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What can you learn from Source A about the reasons for US involvement in South Vietnam?

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Vietnam Coursework 1. Study source A. What can you learn from Source A about the reasons for US involvement in South Vietnam? Source A is an extract from a book written in 1956 by the then US Senator, John F Kennedy, who later became President of the USA. Kennedy refers to the "red tide of communism, overflowing into Vietnam", which is principally the Domino Theory. Kennedy also implies that he thinks communism is negative and that he considers it a menace, stating that; "Cambodia would be threatened" by it. Kennedy emphasises that Vietnam is "the cornerstone", and "crucial", to the "free world", Kennedy states that Vietnam's "political liberty" is an inspiration to all parts of Asia. This shows us that Kennedy believes Vietnam to be very important, and indicates that he would be willing to protect it. When he became President, Kennedy initiated the Vietnamese war, so his comments about it are significant as to why America became involved in South Vietnam. 2. Study Sources B and C. In what ways does the evidence of Source B and C help you understand the reasons for US involvement in South Vietnam? Source B is a statement made by the US State department and so is the official opinion of the American government concerning Vietnam. In Source B, the US government stresses that the war in Vietnam is a planned and calculated attack on the "sovereign people". It also says that South Vietnam is a neighbouring state, when in fact it was still part of Vietnam and the war that was going on was a civil war. The statement also compares Vietnam to what happened in Korea in 1950, proclaiming that the determination of the Vietcong is no greater than that of North Korea. This helps us to understand the main reason why America became involved in Vietnam, because they thought that they as would be successful, as they had previously been in Korea. ...read more.


The information in the article is too vague and so it is not very useful as an indication of public opinion. Source G, is a table showing the public view of the most important problems facing the USA. From the years 1965 to 1968, it shows the main problem the people thought was facing the USA was Vietnam. The information in Source G is from a 'Gallup Pole', which is an respected, independent survey and a range of different groups of people are questioned. We do not know how many people were questioned for the pole, but because the information is from a 'Gallup Pole', we know that this source is reliable. However, this source is not that useful, as it is not very detailed about what the people think. The source tells us that from 1965 to 1968 American people recognised Vietnam as an issue, but it does not tell us what particular aspect of Vietnam people thought was important. Source I is an article that describes what happened at My Lai, although My Lai occurred in 1968, this article was published in 1970. Because this article was not available to the public until 1970, this source is not terribly appropriate to this question. However, because the government concealed the events of My Lai, it does indicate that the government was weary of public opinion and reaction to Vietnam. It also shows that they wanted support of the people and that they knew that people were capable of reacting in a negative way. This highlights the fact that the public was not as informed, as they should have been, and so makes public opinion less valuable as evidence. 5. Study Sources G, H, I, J, K and L. Use the evidence of these sources, and your own knowledge, to explain why public opinion about the war in the USA changed between 1967 and 1970. ...read more.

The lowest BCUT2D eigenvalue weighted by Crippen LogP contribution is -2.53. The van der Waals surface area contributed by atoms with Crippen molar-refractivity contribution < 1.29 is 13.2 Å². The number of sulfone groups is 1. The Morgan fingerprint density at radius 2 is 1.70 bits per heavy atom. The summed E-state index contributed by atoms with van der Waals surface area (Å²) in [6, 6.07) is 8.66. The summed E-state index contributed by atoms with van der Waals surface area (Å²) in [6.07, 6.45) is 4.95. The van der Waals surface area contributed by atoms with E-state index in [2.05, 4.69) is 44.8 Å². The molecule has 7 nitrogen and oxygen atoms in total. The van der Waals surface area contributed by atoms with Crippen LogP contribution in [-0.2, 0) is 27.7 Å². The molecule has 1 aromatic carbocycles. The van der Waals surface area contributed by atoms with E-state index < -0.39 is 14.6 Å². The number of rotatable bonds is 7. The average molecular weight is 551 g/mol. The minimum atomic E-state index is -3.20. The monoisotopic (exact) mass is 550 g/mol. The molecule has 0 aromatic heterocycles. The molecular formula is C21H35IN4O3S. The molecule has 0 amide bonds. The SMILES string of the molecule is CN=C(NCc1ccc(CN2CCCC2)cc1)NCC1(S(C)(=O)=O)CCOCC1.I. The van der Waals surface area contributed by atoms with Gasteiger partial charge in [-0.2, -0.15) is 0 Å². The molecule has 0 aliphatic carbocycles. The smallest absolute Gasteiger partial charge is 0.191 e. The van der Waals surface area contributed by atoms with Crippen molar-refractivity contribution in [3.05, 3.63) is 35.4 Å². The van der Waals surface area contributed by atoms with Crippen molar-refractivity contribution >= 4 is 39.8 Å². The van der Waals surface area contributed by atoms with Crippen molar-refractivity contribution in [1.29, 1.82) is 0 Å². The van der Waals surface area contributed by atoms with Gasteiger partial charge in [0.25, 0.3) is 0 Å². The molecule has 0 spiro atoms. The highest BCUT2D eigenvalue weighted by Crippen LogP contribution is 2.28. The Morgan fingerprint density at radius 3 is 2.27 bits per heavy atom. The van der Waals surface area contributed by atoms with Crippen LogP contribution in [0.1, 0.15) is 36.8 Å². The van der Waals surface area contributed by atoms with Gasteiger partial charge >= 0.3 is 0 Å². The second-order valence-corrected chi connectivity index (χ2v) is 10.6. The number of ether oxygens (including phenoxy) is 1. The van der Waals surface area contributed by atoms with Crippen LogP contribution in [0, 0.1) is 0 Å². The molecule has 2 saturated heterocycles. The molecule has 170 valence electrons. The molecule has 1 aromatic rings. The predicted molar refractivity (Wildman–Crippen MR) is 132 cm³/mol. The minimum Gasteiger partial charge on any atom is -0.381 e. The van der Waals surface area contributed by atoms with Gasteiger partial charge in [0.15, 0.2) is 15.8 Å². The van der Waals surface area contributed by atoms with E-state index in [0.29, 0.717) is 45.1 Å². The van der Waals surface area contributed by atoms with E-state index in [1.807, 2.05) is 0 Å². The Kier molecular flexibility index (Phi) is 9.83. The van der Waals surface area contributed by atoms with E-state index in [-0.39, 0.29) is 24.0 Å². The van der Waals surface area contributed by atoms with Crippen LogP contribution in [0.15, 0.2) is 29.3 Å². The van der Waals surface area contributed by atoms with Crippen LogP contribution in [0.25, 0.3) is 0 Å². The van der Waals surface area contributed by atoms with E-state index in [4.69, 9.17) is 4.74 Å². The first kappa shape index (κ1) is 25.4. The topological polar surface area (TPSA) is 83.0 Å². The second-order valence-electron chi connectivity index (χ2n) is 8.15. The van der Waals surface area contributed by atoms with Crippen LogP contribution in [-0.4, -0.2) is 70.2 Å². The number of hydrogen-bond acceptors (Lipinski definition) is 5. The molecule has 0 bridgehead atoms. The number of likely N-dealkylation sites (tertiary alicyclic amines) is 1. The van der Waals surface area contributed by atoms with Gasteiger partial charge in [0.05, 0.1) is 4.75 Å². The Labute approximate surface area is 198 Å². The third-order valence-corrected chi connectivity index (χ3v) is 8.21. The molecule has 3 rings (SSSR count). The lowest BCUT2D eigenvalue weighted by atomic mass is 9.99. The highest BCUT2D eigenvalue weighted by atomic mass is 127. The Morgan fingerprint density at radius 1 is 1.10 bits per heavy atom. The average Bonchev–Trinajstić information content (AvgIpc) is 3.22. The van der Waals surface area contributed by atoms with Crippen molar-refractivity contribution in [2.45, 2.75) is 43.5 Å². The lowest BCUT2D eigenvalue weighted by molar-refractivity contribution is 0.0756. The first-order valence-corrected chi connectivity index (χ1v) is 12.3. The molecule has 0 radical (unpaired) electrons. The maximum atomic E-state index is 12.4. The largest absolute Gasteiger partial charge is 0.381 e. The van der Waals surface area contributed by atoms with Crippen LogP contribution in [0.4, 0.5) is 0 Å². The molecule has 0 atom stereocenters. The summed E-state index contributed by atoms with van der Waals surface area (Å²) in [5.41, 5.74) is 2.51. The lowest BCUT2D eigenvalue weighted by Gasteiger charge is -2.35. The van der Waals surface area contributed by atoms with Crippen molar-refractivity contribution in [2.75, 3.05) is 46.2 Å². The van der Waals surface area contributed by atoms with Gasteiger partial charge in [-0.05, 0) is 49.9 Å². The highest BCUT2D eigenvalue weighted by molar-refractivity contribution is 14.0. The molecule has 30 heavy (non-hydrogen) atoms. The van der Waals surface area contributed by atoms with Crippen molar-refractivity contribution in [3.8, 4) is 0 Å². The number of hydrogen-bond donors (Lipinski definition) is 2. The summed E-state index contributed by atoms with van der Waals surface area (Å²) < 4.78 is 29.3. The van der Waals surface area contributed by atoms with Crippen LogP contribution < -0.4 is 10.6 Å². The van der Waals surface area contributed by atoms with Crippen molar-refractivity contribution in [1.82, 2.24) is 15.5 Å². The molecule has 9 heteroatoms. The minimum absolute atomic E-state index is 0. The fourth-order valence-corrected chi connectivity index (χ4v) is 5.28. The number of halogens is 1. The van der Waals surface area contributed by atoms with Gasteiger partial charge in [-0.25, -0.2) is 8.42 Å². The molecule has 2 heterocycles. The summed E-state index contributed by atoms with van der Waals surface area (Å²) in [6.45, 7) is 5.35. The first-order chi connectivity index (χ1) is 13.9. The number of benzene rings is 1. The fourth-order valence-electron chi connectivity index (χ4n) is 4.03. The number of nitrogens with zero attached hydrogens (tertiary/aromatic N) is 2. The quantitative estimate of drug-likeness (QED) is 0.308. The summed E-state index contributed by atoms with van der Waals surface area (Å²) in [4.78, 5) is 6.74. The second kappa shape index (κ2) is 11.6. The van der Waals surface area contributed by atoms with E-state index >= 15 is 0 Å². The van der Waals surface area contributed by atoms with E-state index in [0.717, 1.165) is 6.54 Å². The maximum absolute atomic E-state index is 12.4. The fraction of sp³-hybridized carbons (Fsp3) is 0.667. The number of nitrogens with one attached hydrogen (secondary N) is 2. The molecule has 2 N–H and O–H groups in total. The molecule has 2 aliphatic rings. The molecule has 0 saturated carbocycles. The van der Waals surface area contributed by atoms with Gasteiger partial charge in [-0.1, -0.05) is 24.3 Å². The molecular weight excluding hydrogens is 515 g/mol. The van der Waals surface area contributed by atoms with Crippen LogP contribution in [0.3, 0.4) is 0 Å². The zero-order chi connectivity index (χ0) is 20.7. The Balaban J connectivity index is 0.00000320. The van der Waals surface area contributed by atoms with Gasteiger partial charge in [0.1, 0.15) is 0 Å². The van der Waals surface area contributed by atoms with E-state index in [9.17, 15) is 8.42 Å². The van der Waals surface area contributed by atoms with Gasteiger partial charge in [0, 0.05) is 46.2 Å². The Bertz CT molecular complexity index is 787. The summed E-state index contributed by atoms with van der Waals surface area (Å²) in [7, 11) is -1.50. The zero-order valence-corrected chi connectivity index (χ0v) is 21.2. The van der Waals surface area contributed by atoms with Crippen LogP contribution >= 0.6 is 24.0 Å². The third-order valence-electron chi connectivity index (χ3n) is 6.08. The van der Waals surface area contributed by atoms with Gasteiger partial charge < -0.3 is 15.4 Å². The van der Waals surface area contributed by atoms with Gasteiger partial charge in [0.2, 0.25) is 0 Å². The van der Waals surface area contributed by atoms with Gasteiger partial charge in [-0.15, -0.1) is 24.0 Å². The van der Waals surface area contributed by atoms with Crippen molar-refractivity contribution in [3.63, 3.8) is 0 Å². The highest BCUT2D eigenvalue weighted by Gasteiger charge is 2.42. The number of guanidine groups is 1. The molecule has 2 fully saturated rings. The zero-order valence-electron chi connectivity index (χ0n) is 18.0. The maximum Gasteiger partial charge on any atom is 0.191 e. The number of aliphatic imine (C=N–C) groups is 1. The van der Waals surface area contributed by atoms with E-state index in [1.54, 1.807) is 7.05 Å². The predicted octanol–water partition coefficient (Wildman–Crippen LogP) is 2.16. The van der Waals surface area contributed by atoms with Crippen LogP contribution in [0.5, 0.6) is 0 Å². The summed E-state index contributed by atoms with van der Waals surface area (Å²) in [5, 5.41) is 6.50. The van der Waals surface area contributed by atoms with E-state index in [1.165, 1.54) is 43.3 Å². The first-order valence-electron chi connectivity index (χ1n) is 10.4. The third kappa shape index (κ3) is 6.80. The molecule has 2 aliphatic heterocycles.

The more facts a reporter could give, the more popular the story would be. This resulted in a much greater informed public. Television made the events in Vietnam seem nearer and more relevant. Previous wars had been removed from the general population and they did not feel a part of it, nor did it affect them in any way. However, now the war was being broadcast straight into their homes, they could do little to keep away from it. Footage from the front line was broadcast repeatedly and this had the effect of drilling events into the public. The war became a part of their lives and they knew exactly what was going on. This must have had an effect on their opinions as to whether what they were seeing should be happening. There are of course other reasons for the changing attitudes but in I think that they were played a less significant role. Magazines and newspapers, had been around during previous wars, and were uncensored for the most part. Therefore, they reflected similar events as television but they also put across various opinions, particularly in cartoons such as the one in Source L. To a lesser extent, radio also informed people of what was happening in Vietnam. There was also the growing pop culture in the US. Protest singers such as Bob Dillan influenced other people's opinions by putting across theirs in such a creative medium. Songs such as the one in Source K effectively put across their opinions in a poignant manner that made people stop and think about whether the war was right or not. In conclusion, I would say that there were definitely other reasons for the change in the public's attitudes to the war but I think that television was the most important. Television allowed the public to actually see what was happening right at the front line. I think television raised public awareness enormously and provided the public with hard, uncensored facts, facts that had never been open to the public, in previous wars. ...read more.

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